Study shows advances in treatments for patients with angioedema in Puerto Rico

45.5% of these patients were on prophylactic therapy and 77.3% on salvage therapy.

The study collected samples from patients who attended a private clinic with recurrent angioedema.

Patients with hereditary angioedema (HAE) type 1 and type 2 showed better responses to treatments as documented by decreased delays in diagnosis, attack rates, emergency room visits, and/or hospitalizations, and improved quality of life in treated patients.

Angioedema is an urticaria-like reaction that affects the deeper layers of the skin. It can occur with hives or on its own. Symptoms include hives that form within minutes to hours.

According to researchers, including Dr. Rafael Zaragoza, president of the Puerto Rican Association of Allergists, there have been an increasing number in the past five years.

Of the identified cases of HAE and acquired angioedema (AAE)

in Puerto Rico.

They attribute this to several factors, including: recovery of previously diagnosed cases and families identified (six), increased awareness of the disease (among patients and clinicians) and improved access to diagnostic laboratories.

In addition, they add, increased disease prevalence may also occur due to inbreeding due to geographic “conditions”.

However, the increase in cases of HAE is a concern on the part of immunologists and allergists due to the high cost of available treatments. In addition, the study confirms that, to date, the Puerto Rican government has not included HAE in the list of primary immunodeficiency disorders, which means that it is not considered a catastrophic disease and is therefore not covered by the Health Fund. State insurance.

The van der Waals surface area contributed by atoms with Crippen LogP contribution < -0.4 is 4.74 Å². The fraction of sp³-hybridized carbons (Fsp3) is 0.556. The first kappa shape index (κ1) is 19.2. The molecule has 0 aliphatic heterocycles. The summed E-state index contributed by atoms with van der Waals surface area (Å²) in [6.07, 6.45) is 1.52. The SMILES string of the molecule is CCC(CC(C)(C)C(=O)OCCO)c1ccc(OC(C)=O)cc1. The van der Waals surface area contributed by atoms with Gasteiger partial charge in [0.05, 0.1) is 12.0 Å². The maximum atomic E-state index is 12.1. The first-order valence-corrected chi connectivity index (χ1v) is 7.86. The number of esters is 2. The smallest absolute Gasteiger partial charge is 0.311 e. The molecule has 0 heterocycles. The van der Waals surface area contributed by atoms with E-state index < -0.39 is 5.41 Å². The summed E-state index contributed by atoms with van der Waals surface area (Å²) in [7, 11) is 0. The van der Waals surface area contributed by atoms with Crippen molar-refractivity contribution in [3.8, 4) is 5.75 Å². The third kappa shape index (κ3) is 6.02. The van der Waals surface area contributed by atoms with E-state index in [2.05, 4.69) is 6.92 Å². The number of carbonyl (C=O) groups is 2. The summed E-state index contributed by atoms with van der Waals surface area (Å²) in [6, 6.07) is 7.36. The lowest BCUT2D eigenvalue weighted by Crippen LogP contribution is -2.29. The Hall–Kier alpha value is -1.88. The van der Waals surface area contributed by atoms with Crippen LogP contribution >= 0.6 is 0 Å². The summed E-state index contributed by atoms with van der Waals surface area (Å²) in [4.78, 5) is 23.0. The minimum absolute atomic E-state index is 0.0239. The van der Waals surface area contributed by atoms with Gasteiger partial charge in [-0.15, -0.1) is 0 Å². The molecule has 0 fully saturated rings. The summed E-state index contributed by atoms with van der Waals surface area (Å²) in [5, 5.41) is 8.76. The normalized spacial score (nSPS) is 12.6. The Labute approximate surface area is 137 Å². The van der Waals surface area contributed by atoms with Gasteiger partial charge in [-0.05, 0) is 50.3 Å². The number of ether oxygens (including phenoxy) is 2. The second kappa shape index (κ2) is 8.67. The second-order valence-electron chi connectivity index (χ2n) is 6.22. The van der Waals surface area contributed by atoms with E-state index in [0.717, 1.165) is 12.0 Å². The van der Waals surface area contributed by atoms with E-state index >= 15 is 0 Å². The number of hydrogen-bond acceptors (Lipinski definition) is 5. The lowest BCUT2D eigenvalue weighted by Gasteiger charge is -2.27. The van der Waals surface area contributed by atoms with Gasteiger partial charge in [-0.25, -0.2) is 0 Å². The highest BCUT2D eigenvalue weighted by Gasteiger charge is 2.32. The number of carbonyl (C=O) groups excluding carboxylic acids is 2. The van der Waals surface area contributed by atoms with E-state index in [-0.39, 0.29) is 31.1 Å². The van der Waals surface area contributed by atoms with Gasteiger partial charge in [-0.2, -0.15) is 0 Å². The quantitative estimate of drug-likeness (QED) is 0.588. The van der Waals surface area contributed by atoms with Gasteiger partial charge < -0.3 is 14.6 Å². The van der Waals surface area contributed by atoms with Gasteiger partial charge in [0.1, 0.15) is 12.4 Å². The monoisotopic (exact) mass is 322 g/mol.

The study collected samples from patients who attended a private clinic with recurrent angioedema – no urticaria – from 2013 to 2016. All patients with HAE (types I and II) received salvage treatment and prophylaxis for those who had two or more attacks per month.

Among the most notable findings, it was found that among the 48 patients, 22 (45.8%) patients were identified with HAE (type I or II).

Similarly, 23.5% had 2 to 3 attacks before treatment, which decreased by 17.6% after treatment. Finally, 35.3% experienced more than 3 seizures before treatment and had no seizures after treatment.

The number of emergency room visits decreased at 6 months from 64 to 7, and the number of hospital admissions at 6 months decreased from 35 to 7 after treatment.

The median delay in diagnosis was 4.3 years versus patients diagnosed in or before 2012, who averaged 8.6 years, and patients diagnosed after 2012 averaged 0.4 years.

Hereditary angioedema type 1 and type 2 are rare diseases caused by autosomal dominant inheritance of mutations in the C1-INH gene.

Clinical manifestations of HAE involve intermittent episodes

From subcutaneous edema, which usually affects the airways

and the digestive system.

Upper respiratory tract involvement can lead to serious, life-threatening symptoms, including suffocation, unless appropriate measures are taken.

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